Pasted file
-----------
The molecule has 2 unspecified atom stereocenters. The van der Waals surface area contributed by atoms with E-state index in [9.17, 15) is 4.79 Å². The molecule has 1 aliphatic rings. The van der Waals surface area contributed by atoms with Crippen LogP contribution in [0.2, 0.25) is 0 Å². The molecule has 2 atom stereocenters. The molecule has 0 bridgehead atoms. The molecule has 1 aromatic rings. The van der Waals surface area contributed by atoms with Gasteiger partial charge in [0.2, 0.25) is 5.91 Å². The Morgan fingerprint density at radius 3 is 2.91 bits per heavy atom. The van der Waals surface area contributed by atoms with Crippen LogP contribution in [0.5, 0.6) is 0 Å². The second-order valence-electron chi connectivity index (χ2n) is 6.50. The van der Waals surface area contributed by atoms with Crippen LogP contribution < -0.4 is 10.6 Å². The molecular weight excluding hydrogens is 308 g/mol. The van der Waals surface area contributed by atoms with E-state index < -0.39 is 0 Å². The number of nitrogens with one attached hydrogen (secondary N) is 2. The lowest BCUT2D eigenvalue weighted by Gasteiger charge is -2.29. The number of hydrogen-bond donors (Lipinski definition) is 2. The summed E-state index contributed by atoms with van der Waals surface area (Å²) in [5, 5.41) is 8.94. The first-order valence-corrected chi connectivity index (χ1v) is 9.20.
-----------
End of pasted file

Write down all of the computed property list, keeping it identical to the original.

The molecule has 2 unspecified atom stereocenters. The van der Waals surface area contributed by atoms with E-state index in [9.17, 15) is 4.79 Å². The molecule has 1 aliphatic rings. The van der Waals surface area contributed by atoms with Crippen LogP contribution in [0.2, 0.25) is 0 Å². The molecule has 2 atom stereocenters. The molecule has 0 bridgehead atoms. The molecule has 1 aromatic rings. The van der Waals surface area contributed by atoms with Gasteiger partial charge in [0.2, 0.25) is 5.91 Å². The Morgan fingerprint density at radius 3 is 2.91 bits per heavy atom. The van der Waals surface area contributed by atoms with Crippen LogP contribution in [0.5, 0.6) is 0 Å². The second-order valence-electron chi connectivity index (χ2n) is 6.50. The van der Waals surface area contributed by atoms with Crippen LogP contribution < -0.4 is 10.6 Å². The molecular weight excluding hydrogens is 308 g/mol. The van der Waals surface area contributed by atoms with E-state index < -0.39 is 0 Å². The number of nitrogens with one attached hydrogen (secondary N) is 2. The lowest BCUT2D eigenvalue weighted by Gasteiger charge is -2.29. The number of hydrogen-bond donors (Lipinski definition) is 2. The summed E-state index contributed by atoms with van der Waals surface area (Å²) in [5, 5.41) is 8.94. The first-order valence-corrected chi connectivity index (χ1v) is 9.20.